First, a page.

Pumping Up the Workout 180


Jerry Rice on the infomercial set for the Workout 180.

Legendary San Francisco 49ers wide receiver Jerry Rice can be seen these days on an infomercial for the Workout 180, a portable, personal gym.

The Workout 180 offers cardiovascular, abdominal, lower and upper body exercises and has generated praise from the likes of Shape magazine, celebrity personal trainer Amy Cotta and, of course, the man himself.

“My name’s on it,” Rice says of his endorsement. “I really don’t put my name on a lot of things.”

The Workout 180 was inspired by Jennifer Waldrop Holloway, a Florida-based broadcast journalist and Season 1 inventor on the PBS television series Everyday Edisons.

Her initial idea was a standard exercise step with 3-inch foam strapped on top. The foam provided a bit of instability, creating a more demanding workout with less stress on the joints.

Designers and engineers at Enventys, the product-development firm of record for Everyday Edisons, spent 18 months morphing the concept into its final version. The aspirations of design and the evolution of feature sets sometimes collided with the limits of engineering and retail price expectations.

Making sausage, as they say, can be messy. Here’s a behind-the-scenes look at the birth of a product:


  1. “There was a lot of internal debate over what to do with this thing,” says VP of engineering Ian Kovacevich. Much of that debate was with  lead designer Daniel Bizzell. “It was initially an unstable exercise device – we saw things differently, as if we were starting with a blank canvass,” Bizzell says. The team developed concepts and compared them with existing intellectual property. They compared these concepts with hundreds of patents. “It was demoralizing,” says Bizzell. “Anything of ours that matched with existing IP, we tossed out.” One of the first potentially viable ideas was an inflatable mat you could “tune” to change stability. “That didn’t have a lot of retail punch,” Bizzell adds. “But it was something to build on.”picture-21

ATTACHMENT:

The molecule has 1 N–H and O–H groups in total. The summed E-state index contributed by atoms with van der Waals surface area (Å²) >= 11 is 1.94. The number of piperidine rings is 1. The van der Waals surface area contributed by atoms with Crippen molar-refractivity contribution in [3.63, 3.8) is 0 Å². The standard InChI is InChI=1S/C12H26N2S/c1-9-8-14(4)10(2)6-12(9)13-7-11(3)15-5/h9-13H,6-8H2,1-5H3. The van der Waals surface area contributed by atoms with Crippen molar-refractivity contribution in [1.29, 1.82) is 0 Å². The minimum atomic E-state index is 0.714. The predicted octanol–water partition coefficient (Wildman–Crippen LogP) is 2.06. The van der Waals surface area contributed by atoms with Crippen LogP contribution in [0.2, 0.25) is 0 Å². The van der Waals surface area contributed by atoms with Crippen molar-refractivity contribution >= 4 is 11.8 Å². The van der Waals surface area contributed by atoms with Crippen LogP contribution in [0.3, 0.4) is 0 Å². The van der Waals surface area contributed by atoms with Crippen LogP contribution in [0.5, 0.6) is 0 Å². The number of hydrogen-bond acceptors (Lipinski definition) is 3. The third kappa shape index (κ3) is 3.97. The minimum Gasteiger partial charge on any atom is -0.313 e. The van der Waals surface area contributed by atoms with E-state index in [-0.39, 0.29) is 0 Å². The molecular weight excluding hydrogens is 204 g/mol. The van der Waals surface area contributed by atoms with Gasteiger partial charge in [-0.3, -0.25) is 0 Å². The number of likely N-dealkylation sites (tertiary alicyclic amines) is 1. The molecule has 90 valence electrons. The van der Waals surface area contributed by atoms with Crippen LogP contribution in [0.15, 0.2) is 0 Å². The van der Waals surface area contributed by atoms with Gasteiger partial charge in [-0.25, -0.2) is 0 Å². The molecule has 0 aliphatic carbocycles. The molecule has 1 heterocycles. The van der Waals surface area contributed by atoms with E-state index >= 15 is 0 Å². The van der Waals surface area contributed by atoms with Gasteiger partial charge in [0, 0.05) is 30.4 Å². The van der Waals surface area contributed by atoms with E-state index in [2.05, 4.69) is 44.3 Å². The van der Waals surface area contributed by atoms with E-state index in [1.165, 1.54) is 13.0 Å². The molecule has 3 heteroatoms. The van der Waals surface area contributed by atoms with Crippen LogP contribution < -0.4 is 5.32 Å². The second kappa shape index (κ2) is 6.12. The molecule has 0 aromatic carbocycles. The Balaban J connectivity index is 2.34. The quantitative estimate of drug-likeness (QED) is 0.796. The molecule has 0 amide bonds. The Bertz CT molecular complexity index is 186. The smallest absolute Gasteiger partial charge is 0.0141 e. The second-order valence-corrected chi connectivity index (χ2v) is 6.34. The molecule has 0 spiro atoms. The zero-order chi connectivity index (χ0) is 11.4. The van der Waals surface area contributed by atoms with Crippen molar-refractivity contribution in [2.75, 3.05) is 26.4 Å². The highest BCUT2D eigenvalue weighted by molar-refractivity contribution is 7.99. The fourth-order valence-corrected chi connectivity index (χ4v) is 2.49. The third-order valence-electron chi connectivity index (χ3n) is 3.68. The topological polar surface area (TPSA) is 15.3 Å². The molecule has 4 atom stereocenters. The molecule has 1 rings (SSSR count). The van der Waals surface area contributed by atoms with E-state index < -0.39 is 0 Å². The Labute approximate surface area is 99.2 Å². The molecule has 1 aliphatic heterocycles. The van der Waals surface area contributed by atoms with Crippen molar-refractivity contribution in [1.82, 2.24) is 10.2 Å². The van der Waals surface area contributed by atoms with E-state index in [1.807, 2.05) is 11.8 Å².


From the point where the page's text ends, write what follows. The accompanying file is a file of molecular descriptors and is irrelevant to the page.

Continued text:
2. The team considered an adjustable exercise step that could pivot front to back. Too dangerous, they decided.picture-3
  3. What about a bow-shaped step? You could do rocking pushups among other new exercises. Internally they called it the “catfish” because when flipped on its arch, the profile looked like the mouth of a bottom-feeding fish.picture-4
  4. Next came building a “mule,” a term derived from the auto industry. “It’s something to beat on, used for validation,” Kovacevich says. “It’s otherwise known as a proof-of-concept model.” The mule was made of metal. “We had a lot of questions,” Kovacevich says. How big is it? How steep is the arch? The handle as part of the design turned out to be hazardous because your foot could get trapped.picture-5
  5. Based on feedback from an outside trainer, the team decided the device should be compatible with latex bands for resistance exercises. Bands allowed for more cardio training.picture-6
  6. Bands had to be part of the unit. Too risky to let others use their own bands. What if one snapped – the consumer could blame the product. That meant creating a housing for a series of bands. Instead of a one-piece rocking step, it would have a removable arched platform set in a metal cradle.workout180-alone
  7. The patent-pending band system created consistent tension throughout the range of motion whether you’re in the sitting, kneeling or standing position – more than 100 exercises in all.New features added to the price tag. Instead of retailing for about $90, the finished product costs about $180… but it does a lot more than competing stair steps.

Post Script:

“The final result is an amazing piece of equipment. It’s full body, portable and affordable. I hope it’s more than just a flash in the pan exercise device. It could be a life-changing device. I would like to see it grow, maybe get it into schools. Why not a 180 Junior? I think we can take if further.”

–          Jen Holloway